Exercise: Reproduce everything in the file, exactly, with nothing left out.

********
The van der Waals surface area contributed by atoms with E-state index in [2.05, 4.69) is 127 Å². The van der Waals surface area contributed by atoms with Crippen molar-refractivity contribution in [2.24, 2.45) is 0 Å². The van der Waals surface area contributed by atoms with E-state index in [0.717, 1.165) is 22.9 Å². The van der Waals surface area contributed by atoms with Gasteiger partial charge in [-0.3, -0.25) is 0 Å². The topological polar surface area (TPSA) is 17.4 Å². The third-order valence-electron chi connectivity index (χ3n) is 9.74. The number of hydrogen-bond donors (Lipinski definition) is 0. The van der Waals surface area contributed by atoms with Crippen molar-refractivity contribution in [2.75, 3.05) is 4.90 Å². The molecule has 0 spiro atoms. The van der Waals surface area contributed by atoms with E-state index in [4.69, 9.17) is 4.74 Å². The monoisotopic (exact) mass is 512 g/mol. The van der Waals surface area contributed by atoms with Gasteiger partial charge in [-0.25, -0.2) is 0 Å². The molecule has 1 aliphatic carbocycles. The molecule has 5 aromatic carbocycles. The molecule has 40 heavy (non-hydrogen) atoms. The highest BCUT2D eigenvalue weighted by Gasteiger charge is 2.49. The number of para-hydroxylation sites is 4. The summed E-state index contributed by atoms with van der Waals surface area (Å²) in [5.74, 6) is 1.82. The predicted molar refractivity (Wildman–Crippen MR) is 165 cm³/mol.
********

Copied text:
The van der Waals surface area contributed by atoms with E-state index in [2.05, 4.69) is 127 Å². The van der Waals surface area contributed by atoms with Crippen molar-refractivity contribution in [2.24, 2.45) is 0 Å². The van der Waals surface area contributed by atoms with E-state index in [0.717, 1.165) is 22.9 Å². The van der Waals surface area contributed by atoms with Gasteiger partial charge in [-0.3, -0.25) is 0 Å². The topological polar surface area (TPSA) is 17.4 Å². The third-order valence-electron chi connectivity index (χ3n) is 9.74. The number of hydrogen-bond donors (Lipinski definition) is 0. The van der Waals surface area contributed by atoms with Crippen molar-refractivity contribution in [2.75, 3.05) is 4.90 Å². The molecule has 0 spiro atoms. The van der Waals surface area contributed by atoms with E-state index in [4.69, 9.17) is 4.74 Å². The monoisotopic (exact) mass is 512 g/mol. The van der Waals surface area contributed by atoms with Gasteiger partial charge in [-0.25, -0.2) is 0 Å². The molecule has 1 aliphatic carbocycles. The molecule has 5 aromatic carbocycles. The molecule has 40 heavy (non-hydrogen) atoms. The highest BCUT2D eigenvalue weighted by Gasteiger charge is 2.49. The number of para-hydroxylation sites is 4. The summed E-state index contributed by atoms with van der Waals surface area (Å²) in [5.74, 6) is 1.82. The predicted molar refractivity (Wildman–Crippen MR) is 165 cm³/mol.